As of April 2014, the top selling pies recorded by Nielsen for the previous 52 weeks was apple at 22.3%. (But there are regional differences.)
Apples are incredibly popular for being a healthy food. (No one I know, for example, makes broccoli pie for dessert.)
As the U.S. Apple Association reports, the United States grows nearly 100 varieties of apples in commercial production. There are also numerous “heirloom” varieties grown in backyards and commercially for “niche” markets. According to the Brooklyn Botanic Garden, a U.S. Department of Agriculture bulletin published in 1905 (by a “pomologist” or fruit growing expert) listed 17,000 different apple names.
The top ten apple varieties grown in the United States are:
• Red Delicious
• Golden Delicious
• Granny Smith
The apple variety ‘Red Delicious’ is the most widely grown in the United States with 62 million bushels harvested in 2005. I hate this variety. For the record, my favorites are braeburn and honeycrisp, but not when they have been frozen and imported from somewhere else and lose all their great flavor. I love them best when I can find them at farmer’s markets.
The first American colonists were very big into apples, because, inter alia, the water was considered unsafe to drink. Cider alcohol became the beverage of choice; even children drank “Ciderkin,” a weaker alcoholic drink made from soaking apple pomace (the remains of pressed apples) in water. (It takes about 36 apples to create one gallon of apple cider.) According to an online history of cider:
“By the turn of the eighteenth century, New England was producing over 300,000 gallons of cider a year, and by midcentury, the average Massachusetts resident was consuming 35 gallons of cider a year.”
The Founding Fathers were big into cider. John Adams supposedly drank a tankard of cider every morning to settle his stomach. In 1789, George Washington was unanimously elected into the Presidency by the Electoral College. To rally his loyal supporters before election day he bought them 144 gallons of hard cider. Monticello, home of Thomas Jefferson, had as many as 1,031 fruit trees, including many varieties of apple. The Monticello website notes that the Taliaferro was Jefferson’s favorite: “the best cyder apple existing . . . nearer to the silky Champagne than any other.” Unfortunately, it has disappeared from cultivation.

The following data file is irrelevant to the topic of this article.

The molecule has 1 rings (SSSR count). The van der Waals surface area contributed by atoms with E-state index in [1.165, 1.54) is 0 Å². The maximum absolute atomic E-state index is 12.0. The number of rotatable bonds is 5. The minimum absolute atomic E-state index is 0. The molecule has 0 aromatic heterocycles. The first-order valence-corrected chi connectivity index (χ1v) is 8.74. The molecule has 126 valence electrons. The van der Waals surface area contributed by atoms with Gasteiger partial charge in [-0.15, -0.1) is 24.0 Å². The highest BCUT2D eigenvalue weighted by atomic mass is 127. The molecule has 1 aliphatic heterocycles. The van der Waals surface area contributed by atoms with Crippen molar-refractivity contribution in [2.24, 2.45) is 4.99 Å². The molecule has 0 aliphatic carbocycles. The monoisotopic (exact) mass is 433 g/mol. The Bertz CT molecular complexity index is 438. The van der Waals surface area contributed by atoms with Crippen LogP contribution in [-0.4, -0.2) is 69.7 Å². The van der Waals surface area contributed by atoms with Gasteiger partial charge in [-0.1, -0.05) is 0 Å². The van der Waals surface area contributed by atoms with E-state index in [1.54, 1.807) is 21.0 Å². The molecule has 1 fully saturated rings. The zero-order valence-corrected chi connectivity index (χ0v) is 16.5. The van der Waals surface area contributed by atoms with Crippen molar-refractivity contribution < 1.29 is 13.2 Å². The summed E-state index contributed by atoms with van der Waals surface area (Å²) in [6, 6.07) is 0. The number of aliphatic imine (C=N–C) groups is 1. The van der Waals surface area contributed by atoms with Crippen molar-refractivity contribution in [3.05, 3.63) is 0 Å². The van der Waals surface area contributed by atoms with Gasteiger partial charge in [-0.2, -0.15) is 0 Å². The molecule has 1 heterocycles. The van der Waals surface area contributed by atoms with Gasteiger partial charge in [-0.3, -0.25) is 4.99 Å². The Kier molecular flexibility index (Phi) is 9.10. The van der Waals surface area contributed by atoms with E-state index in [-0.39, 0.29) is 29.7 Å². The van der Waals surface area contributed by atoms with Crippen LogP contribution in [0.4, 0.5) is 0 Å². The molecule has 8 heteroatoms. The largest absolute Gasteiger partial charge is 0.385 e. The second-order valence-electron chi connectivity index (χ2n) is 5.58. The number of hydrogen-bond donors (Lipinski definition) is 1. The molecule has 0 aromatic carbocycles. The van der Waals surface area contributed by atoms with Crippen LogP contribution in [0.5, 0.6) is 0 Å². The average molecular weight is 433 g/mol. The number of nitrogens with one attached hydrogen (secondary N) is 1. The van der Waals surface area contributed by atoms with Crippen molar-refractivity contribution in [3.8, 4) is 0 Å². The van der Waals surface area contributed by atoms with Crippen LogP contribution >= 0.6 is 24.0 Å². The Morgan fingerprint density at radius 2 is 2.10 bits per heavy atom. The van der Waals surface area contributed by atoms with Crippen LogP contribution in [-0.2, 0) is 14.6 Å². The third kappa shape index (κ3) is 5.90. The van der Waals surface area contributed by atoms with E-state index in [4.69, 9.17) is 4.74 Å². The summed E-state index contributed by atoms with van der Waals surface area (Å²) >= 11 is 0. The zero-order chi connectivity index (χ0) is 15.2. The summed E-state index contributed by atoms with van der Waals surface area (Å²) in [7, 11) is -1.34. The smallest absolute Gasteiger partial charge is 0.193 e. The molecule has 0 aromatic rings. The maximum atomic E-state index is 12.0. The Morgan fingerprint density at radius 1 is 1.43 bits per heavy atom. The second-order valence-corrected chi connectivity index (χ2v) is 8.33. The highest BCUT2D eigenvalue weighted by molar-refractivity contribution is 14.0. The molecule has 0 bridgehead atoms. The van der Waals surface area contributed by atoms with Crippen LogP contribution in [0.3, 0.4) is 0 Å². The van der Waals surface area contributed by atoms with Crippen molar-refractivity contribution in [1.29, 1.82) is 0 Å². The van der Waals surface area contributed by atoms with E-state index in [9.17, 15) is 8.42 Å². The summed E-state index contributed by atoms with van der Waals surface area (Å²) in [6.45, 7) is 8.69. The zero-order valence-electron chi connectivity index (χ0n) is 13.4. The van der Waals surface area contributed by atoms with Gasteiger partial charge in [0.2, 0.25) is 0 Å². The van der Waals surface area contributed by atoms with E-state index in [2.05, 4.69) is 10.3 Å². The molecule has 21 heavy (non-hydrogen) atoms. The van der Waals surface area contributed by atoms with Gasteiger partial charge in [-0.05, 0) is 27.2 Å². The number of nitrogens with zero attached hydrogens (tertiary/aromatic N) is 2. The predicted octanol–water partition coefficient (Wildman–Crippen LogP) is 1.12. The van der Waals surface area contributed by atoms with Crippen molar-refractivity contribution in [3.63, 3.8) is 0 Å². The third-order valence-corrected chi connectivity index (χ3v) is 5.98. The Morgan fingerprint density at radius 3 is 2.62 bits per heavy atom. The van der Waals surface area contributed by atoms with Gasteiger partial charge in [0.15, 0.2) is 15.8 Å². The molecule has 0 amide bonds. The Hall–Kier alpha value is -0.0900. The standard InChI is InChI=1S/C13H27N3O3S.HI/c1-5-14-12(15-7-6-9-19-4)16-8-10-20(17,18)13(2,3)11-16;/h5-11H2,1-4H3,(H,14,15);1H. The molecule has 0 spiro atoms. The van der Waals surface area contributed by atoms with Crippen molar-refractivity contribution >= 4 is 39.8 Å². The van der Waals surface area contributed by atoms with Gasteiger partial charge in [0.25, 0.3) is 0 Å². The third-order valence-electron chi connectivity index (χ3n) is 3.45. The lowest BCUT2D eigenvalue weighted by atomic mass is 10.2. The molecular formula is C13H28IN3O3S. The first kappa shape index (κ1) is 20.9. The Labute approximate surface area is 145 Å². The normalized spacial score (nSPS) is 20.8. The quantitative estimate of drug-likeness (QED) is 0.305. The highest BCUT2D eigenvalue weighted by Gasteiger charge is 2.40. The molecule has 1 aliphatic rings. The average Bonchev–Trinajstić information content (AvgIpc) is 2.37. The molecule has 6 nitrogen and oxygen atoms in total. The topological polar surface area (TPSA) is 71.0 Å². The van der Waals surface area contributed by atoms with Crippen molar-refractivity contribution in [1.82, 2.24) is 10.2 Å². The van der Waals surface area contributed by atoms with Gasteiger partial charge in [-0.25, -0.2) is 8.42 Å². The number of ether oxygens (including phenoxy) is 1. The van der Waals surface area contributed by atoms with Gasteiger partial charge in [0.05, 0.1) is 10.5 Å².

Hard cider remained popular in America until the early 1900’s, when some important changes in the U.S. gave a leg up to beer over cider.
One factor was the large number of German and Eastern European immigrants who brought with them a taste for beer over cider.
Second, advances in refrigeration technology allowed beer to be stored and transported more easily.
Third, when the Eighteenth Amendment (“Prohibition”) was passed in 1919, orchards were limited to production of 200 gallons of non-alcoholic juice per year. (Back then, nearly all apple juice sold was alcoholic.) Most land owners converted to other crops. Only small orchards survived by the time Prohibition ended in 1933.
Now, however, cider beer is once again becoming popular. It is lower in calories than beer, gluten-free, and its production requires no heat, thus making it more “enviromentally friendly.” Time Magazine observed in 2014:
… sales [of cider beer] have soared of late, up nearly 100% in one recent 52-week period. Data cited in an Oregonian story about the rising popularity of cider in the U.S.—and in particular, in Oregon—indicates that American hard cider production more than tripled from 2011 to 2013, from 9.4 million gallons to 32 million gallons.”
Brewers are now even making Ciderkin again (as mentioned above, this is the so-called “weak cider” or “water cider” drunk by children in the 1600s and 1700s.
But let’s get to the important part: apples used in pie.
Really, what could be better? This particular recipe from the Chicago Tribune includes two ingredients (cheddar cheese and alcohol) that add a great twist to a great pie:
Cowgirl Apple Pie
Prep: 1 hour, plus 1 hour to chill
Bake: 40 minutes
Makes: One 9-inch pie
1 disk cheddar pastry, see recipe
3 pounds (about 7) apples (a mix of tart, such as Granny Smith, and crisp, such as Gala)
6 tablespoons unsalted butter
¾ cup sugar
¼ cup whiskey or brandy (or sub 1 tablespoon cider vinegar)
1 tablespoon fresh lemon juice
½ teaspoon ground cinnamon
¼ teaspoon fine salt
1. Slice: Peel, core and slice apples 1/4-inch thick.
2. Soften: Heat butter in a wide skillet over medium-high heat. Slide in apples; cook until softened, about 5minutes.
3. Thicken: Add sugar, whiskey, lemon juice, cinnamon and salt. Cook, stirring, until syrup clings to apples, about 5 minutes.
4. Cover: Scrape cooked apples into a buttered 9-inch cast-iron pan (or a buttered 9-inch pie plate).
5. Roll: Roll out pastry; trim to a 12-inch circle. Fit pastry over apples, tucking in edges. Snip a vent into the center.
6. Bake: Set pan on a rimmed baking sheet. Slide into a 375-degree oven and bake until pastry turns golden brown, 35-40 minutes. Cool and enjoy.
Cheddar pastry: In a food processor, pulse until mixed: 1 cup flour, 2 teaspoons sugar, 1/4 teaspoon fine salt. Drop in 5tablespoons cold unsalted butter, 2tablespoons cold shortening and 3/4 cup shredded sharp cheddar. Pulse until mixture looks crumbly. Turn out into a large bowl. Drizzle in about 3 tablespoons cold water, mixing gently with a soft spatula until pastry comes together. Pat into a disk. Wrap and chill 1 hour.
Copyright © 2014 Chicago Tribune Company, LLC